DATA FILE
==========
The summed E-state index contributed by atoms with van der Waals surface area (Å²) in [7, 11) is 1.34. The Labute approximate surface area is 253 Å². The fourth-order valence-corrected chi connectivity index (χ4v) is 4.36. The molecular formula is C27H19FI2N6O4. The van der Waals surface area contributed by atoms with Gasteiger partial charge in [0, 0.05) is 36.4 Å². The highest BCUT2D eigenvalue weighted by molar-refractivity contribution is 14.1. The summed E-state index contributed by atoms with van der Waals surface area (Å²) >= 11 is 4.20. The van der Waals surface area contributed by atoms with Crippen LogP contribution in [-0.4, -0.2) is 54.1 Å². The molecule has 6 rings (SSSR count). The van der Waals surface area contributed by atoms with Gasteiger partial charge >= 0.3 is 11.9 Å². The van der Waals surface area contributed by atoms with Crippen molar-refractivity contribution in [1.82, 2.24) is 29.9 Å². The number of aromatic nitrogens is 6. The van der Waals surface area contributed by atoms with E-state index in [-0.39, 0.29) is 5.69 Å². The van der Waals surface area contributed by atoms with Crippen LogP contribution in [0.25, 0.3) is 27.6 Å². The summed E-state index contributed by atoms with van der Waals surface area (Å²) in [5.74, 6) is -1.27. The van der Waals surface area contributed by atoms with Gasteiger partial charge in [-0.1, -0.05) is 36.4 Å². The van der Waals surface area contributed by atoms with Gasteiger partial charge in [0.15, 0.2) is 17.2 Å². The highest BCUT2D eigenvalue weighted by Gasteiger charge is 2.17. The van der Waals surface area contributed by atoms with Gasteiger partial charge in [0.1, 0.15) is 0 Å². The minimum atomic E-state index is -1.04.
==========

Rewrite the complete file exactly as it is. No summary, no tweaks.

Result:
The summed E-state index contributed by atoms with van der Waals surface area (Å²) in [7, 11) is 1.34. The Labute approximate surface area is 253 Å². The fourth-order valence-corrected chi connectivity index (χ4v) is 4.36. The molecular formula is C27H19FI2N6O4. The van der Waals surface area contributed by atoms with Gasteiger partial charge in [0, 0.05) is 36.4 Å². The highest BCUT2D eigenvalue weighted by molar-refractivity contribution is 14.1. The summed E-state index contributed by atoms with van der Waals surface area (Å²) >= 11 is 4.20. The van der Waals surface area contributed by atoms with Crippen LogP contribution in [-0.4, -0.2) is 54.1 Å². The molecule has 6 rings (SSSR count). The van der Waals surface area contributed by atoms with Gasteiger partial charge >= 0.3 is 11.9 Å². The van der Waals surface area contributed by atoms with Crippen molar-refractivity contribution in [1.82, 2.24) is 29.9 Å². The number of aromatic nitrogens is 6. The van der Waals surface area contributed by atoms with E-state index in [-0.39, 0.29) is 5.69 Å². The van der Waals surface area contributed by atoms with Crippen LogP contribution in [0.25, 0.3) is 27.6 Å². The summed E-state index contributed by atoms with van der Waals surface area (Å²) in [5.74, 6) is -1.27. The van der Waals surface area contributed by atoms with Gasteiger partial charge in [-0.1, -0.05) is 36.4 Å². The van der Waals surface area contributed by atoms with Gasteiger partial charge in [0.15, 0.2) is 17.2 Å². The highest BCUT2D eigenvalue weighted by Gasteiger charge is 2.17. The van der Waals surface area contributed by atoms with Gasteiger partial charge in [0.1, 0.15) is 0 Å². The minimum atomic E-state index is -1.04.